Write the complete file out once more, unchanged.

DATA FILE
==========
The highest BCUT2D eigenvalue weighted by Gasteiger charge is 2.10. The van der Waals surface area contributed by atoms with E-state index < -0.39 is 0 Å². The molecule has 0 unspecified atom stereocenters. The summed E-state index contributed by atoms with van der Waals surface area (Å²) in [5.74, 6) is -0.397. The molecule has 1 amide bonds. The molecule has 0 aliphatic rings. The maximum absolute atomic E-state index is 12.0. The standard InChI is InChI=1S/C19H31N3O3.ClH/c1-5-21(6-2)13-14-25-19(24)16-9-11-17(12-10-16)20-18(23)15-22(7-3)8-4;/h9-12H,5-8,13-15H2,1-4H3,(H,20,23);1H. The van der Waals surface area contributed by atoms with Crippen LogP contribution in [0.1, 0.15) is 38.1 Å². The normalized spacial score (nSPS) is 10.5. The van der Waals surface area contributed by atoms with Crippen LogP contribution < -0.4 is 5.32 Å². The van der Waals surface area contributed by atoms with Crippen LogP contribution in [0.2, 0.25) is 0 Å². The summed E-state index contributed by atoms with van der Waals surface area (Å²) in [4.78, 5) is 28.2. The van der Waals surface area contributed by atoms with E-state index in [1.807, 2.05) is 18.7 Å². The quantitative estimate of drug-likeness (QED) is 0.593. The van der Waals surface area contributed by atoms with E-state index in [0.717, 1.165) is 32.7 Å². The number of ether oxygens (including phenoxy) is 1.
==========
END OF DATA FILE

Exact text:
The highest BCUT2D eigenvalue weighted by Gasteiger charge is 2.10. The van der Waals surface area contributed by atoms with E-state index < -0.39 is 0 Å². The molecule has 0 unspecified atom stereocenters. The summed E-state index contributed by atoms with van der Waals surface area (Å²) in [5.74, 6) is -0.397. The molecule has 1 amide bonds. The molecule has 0 aliphatic rings. The maximum absolute atomic E-state index is 12.0. The standard InChI is InChI=1S/C19H31N3O3.ClH/c1-5-21(6-2)13-14-25-19(24)16-9-11-17(12-10-16)20-18(23)15-22(7-3)8-4;/h9-12H,5-8,13-15H2,1-4H3,(H,20,23);1H. The van der Waals surface area contributed by atoms with Crippen LogP contribution in [0.1, 0.15) is 38.1 Å². The normalized spacial score (nSPS) is 10.5. The van der Waals surface area contributed by atoms with Crippen LogP contribution < -0.4 is 5.32 Å². The van der Waals surface area contributed by atoms with Crippen LogP contribution in [0.2, 0.25) is 0 Å². The summed E-state index contributed by atoms with van der Waals surface area (Å²) in [4.78, 5) is 28.2. The van der Waals surface area contributed by atoms with E-state index in [1.807, 2.05) is 18.7 Å². The quantitative estimate of drug-likeness (QED) is 0.593. The van der Waals surface area contributed by atoms with E-state index in [0.717, 1.165) is 32.7 Å². The number of ether oxygens (including phenoxy) is 1.